Cork in Ireland, Fort William, Glencoe, and Glasgow in Scotland, and soon to be Cardiff in Wales, would not have been as interesting if it weren’t for the geocaches along the way. The different caches hidden around these cities and villages tend to have a little description about the place they are hidden in, and that little description is usually pretty interesting to the wannabe queen of quirky fun facts (hey, that’s me!). For example, did you know there’s a clock tower in Cork that is called the Four Faced Liar because each of the four faces on their respective sides tell a slightly different time until the hour hits and they all read the hour correctly?? Or that the “fort” in Fort William wasn’t completely destroyed during a war or battle like most castles and forts were, but by a train company in 1894, temporarily turning the fort into a rail yard?? I didn’t think so.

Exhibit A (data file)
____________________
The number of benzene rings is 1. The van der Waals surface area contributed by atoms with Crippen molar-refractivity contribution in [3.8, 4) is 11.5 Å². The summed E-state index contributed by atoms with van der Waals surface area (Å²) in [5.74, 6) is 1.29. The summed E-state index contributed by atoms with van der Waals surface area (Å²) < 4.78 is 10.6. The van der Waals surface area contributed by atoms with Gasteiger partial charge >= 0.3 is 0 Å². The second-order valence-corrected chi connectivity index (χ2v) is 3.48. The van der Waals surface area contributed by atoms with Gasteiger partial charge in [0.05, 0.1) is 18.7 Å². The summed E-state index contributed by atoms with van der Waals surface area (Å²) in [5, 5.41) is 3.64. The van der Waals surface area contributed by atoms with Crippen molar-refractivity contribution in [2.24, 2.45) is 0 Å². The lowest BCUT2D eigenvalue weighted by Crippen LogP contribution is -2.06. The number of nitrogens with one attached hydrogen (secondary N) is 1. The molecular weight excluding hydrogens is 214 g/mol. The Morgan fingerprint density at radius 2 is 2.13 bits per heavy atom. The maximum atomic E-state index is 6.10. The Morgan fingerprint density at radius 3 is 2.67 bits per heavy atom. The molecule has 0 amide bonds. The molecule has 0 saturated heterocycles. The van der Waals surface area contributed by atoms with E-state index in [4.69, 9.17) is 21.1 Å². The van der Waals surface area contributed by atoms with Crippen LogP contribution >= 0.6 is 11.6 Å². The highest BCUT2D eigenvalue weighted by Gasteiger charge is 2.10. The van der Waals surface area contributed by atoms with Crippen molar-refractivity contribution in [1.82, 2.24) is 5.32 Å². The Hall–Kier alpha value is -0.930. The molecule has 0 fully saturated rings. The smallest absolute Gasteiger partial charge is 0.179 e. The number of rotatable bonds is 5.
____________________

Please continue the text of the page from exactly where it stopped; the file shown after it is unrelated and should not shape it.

As you can see, some of the tidbits of information are a little more historical than others. Sometimes the information about the location of the cache is a memory of the person who hid the cache. Other times the descriptions are blank or don’t have any fun facts, just hints. It’s still fun looking around the area each one is hidden in. Some caches are teeny tiny, only big enough to fit a log for you to sign, while others are huge and hold neat little treasures to trade in and out.
If you haven’t been geocaching, or don’t know what it is, you totally should, especially if you want to know more about the town you’re living in! Even if you just want to pretend your Nicholas Cage, hunting for your own little National Treasure (like me), that’s cool, too! For all my E&H friends back home, there are a couple by Emory that are fun, quick finds—I’d totally recommend it.I’m looking forward to finding more geocaches in more of the places I plan on traveling to. It really has been the best way to find all of the best spots in town. Give it a try—you might just find a new hobby, too!
I’m off to find my next cache! Wish me luck!